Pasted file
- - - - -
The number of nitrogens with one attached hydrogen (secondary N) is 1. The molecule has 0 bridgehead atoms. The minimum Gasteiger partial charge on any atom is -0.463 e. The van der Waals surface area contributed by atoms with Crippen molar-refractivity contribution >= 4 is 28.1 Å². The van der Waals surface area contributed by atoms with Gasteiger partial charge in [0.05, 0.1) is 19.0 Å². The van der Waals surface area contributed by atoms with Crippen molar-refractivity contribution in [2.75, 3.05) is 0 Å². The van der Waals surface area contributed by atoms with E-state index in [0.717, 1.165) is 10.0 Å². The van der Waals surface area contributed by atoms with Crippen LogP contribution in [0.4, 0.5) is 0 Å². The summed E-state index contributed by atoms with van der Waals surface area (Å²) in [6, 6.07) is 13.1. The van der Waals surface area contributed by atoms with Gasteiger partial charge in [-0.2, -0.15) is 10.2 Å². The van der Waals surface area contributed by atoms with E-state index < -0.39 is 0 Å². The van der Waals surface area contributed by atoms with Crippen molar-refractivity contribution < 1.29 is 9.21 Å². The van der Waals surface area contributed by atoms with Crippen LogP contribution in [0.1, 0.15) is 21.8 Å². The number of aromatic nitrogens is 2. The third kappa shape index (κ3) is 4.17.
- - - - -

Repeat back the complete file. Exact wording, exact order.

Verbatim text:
The number of nitrogens with one attached hydrogen (secondary N) is 1. The molecule has 0 bridgehead atoms. The minimum Gasteiger partial charge on any atom is -0.463 e. The van der Waals surface area contributed by atoms with Crippen molar-refractivity contribution >= 4 is 28.1 Å². The van der Waals surface area contributed by atoms with Gasteiger partial charge in [0.05, 0.1) is 19.0 Å². The van der Waals surface area contributed by atoms with Crippen molar-refractivity contribution in [2.75, 3.05) is 0 Å². The van der Waals surface area contributed by atoms with E-state index in [0.717, 1.165) is 10.0 Å². The van der Waals surface area contributed by atoms with Crippen LogP contribution in [0.4, 0.5) is 0 Å². The summed E-state index contributed by atoms with van der Waals surface area (Å²) in [6, 6.07) is 13.1. The van der Waals surface area contributed by atoms with Gasteiger partial charge in [-0.2, -0.15) is 10.2 Å². The van der Waals surface area contributed by atoms with E-state index < -0.39 is 0 Å². The van der Waals surface area contributed by atoms with Crippen molar-refractivity contribution < 1.29 is 9.21 Å². The van der Waals surface area contributed by atoms with Crippen LogP contribution in [0.1, 0.15) is 21.8 Å². The number of aromatic nitrogens is 2. The third kappa shape index (κ3) is 4.17.